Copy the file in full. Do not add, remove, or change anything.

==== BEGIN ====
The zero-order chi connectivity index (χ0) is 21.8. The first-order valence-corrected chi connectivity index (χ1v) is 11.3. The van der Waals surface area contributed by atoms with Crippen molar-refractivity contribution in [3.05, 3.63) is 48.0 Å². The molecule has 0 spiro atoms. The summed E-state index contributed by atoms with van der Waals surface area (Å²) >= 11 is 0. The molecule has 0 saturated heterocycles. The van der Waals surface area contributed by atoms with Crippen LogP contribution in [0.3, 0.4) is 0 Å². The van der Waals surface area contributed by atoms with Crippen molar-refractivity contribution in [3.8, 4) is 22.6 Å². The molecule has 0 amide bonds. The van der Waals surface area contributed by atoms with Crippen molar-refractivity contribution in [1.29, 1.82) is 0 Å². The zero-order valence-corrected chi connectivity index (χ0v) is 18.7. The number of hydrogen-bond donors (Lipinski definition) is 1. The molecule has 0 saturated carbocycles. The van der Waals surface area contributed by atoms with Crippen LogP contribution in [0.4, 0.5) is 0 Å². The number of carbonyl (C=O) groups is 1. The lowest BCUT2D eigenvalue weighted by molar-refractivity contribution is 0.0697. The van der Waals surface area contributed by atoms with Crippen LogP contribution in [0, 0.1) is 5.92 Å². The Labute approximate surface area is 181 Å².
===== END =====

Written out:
The zero-order chi connectivity index (χ0) is 21.8. The first-order valence-corrected chi connectivity index (χ1v) is 11.3. The van der Waals surface area contributed by atoms with Crippen molar-refractivity contribution in [3.05, 3.63) is 48.0 Å². The molecule has 0 spiro atoms. The summed E-state index contributed by atoms with van der Waals surface area (Å²) >= 11 is 0. The molecule has 0 saturated heterocycles. The van der Waals surface area contributed by atoms with Crippen LogP contribution in [0.3, 0.4) is 0 Å². The van der Waals surface area contributed by atoms with Crippen molar-refractivity contribution in [3.8, 4) is 22.6 Å². The molecule has 0 amide bonds. The van der Waals surface area contributed by atoms with Crippen molar-refractivity contribution in [1.29, 1.82) is 0 Å². The zero-order valence-corrected chi connectivity index (χ0v) is 18.7. The number of hydrogen-bond donors (Lipinski definition) is 1. The molecule has 0 saturated carbocycles. The van der Waals surface area contributed by atoms with Crippen LogP contribution in [0.4, 0.5) is 0 Å². The number of carbonyl (C=O) groups is 1. The lowest BCUT2D eigenvalue weighted by molar-refractivity contribution is 0.0697. The van der Waals surface area contributed by atoms with Crippen LogP contribution in [0, 0.1) is 5.92 Å². The Labute approximate surface area is 181 Å².